Andreas Schroeer1, Ronny Hannemann2, Farah Corona-Strauss1, Daniel Strauss1
1Systems Neuroscience and Neurotechnology Unit, Faculty of Medicine, Saarland University & School of Engineering, htw saar, Germany
2Audiological Research Unit, WS Audiology – Sivantos GmbH, Erlangen, Germany
Recently we demonstrated that human brains retain a circuitry for orienting the pinnae during goal-directed attention to sustained speech which is reflected in sustained electrical activity of four different muscles within the vestigial auriculo-motor system.
During voluntary effortful orienting we particularly observed an upward movement (“perking”) of the pinna that was not apparent in the reflexive automatic orienting.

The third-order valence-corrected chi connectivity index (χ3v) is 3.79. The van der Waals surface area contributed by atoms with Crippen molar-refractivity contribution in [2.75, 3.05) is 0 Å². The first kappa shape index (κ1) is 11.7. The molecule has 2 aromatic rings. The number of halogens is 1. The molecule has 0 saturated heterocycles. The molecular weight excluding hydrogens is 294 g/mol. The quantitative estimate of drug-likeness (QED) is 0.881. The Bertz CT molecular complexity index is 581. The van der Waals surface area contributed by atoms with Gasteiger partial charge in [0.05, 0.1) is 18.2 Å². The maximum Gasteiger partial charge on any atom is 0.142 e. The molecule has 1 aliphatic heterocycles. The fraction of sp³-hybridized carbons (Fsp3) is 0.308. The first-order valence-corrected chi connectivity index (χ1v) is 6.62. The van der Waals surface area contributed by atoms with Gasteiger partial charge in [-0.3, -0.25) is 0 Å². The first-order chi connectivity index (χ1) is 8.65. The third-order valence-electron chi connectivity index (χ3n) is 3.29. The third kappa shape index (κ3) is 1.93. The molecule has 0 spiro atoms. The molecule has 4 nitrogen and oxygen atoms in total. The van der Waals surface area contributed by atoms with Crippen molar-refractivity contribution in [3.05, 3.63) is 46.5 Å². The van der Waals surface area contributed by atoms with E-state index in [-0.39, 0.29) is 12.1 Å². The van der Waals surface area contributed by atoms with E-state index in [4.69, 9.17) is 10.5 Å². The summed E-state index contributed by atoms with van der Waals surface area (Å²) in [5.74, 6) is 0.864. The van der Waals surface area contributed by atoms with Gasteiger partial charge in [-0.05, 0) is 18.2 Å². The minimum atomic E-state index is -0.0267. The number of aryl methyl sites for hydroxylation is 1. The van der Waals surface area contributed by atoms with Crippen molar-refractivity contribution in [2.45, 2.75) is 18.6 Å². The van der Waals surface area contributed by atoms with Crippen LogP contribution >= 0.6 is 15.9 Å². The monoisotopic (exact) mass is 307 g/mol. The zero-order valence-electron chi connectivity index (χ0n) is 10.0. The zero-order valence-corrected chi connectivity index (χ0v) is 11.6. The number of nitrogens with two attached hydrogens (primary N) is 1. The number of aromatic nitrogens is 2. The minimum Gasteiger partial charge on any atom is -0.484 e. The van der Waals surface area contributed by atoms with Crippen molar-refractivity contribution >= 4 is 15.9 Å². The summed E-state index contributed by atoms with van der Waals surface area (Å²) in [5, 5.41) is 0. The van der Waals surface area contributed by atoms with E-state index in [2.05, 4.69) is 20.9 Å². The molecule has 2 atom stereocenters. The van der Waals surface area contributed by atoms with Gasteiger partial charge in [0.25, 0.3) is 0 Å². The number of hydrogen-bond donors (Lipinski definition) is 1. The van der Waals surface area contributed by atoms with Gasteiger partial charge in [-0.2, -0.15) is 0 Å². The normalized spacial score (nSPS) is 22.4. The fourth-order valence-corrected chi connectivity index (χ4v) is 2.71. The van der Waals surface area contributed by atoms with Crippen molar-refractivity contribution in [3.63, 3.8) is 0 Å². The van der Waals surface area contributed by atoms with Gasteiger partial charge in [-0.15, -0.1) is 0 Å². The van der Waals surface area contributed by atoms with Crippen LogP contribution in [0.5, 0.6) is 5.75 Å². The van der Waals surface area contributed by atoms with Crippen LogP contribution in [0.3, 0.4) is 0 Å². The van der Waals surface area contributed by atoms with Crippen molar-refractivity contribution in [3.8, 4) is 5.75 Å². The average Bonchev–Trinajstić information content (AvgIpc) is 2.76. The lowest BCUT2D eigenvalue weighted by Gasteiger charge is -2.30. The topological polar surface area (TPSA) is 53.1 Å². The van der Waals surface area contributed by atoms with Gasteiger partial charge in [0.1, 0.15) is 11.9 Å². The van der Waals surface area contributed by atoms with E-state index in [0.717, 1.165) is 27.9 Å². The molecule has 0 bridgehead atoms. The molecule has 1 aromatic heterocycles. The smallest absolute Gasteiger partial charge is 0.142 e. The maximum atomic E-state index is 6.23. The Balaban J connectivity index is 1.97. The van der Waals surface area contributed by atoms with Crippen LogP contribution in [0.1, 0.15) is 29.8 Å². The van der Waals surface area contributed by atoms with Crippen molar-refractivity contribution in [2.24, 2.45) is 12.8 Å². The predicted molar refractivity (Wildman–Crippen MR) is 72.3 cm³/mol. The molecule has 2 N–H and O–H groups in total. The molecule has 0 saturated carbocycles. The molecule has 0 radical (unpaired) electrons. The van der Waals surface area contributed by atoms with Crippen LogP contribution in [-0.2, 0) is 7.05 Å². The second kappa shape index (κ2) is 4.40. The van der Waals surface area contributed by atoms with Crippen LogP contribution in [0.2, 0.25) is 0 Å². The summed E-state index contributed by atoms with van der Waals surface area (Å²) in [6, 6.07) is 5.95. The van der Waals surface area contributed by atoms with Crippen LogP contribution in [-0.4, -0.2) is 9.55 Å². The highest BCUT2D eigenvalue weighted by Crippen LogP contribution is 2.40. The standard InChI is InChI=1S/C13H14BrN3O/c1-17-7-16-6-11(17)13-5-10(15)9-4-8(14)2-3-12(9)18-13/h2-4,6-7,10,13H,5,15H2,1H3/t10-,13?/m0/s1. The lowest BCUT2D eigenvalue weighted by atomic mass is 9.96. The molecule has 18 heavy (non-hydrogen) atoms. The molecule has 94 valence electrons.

In the current exploratory study, we want to examine whether the observed auriculo-motor activity-pattern are dependent from the amount of listening effort needed to follow a sustained speech signal in a complex acoustic background. We asked n=13 subjects to attend one audiobook narrated by a female speaker embedded in the context of other audiobooks played (varying in pitch and number) simultaneously.
In line with our hypothesis only the activity pattern of the muscle responsible for the “perking” in voluntary direction of attention showed differences between easy and difficult conditions whereas the other auricular muscles did not show differential patterns.
Although further research is needed the results complement the knowledge about the function of the human vestigial circuitry for orienting the pinnae.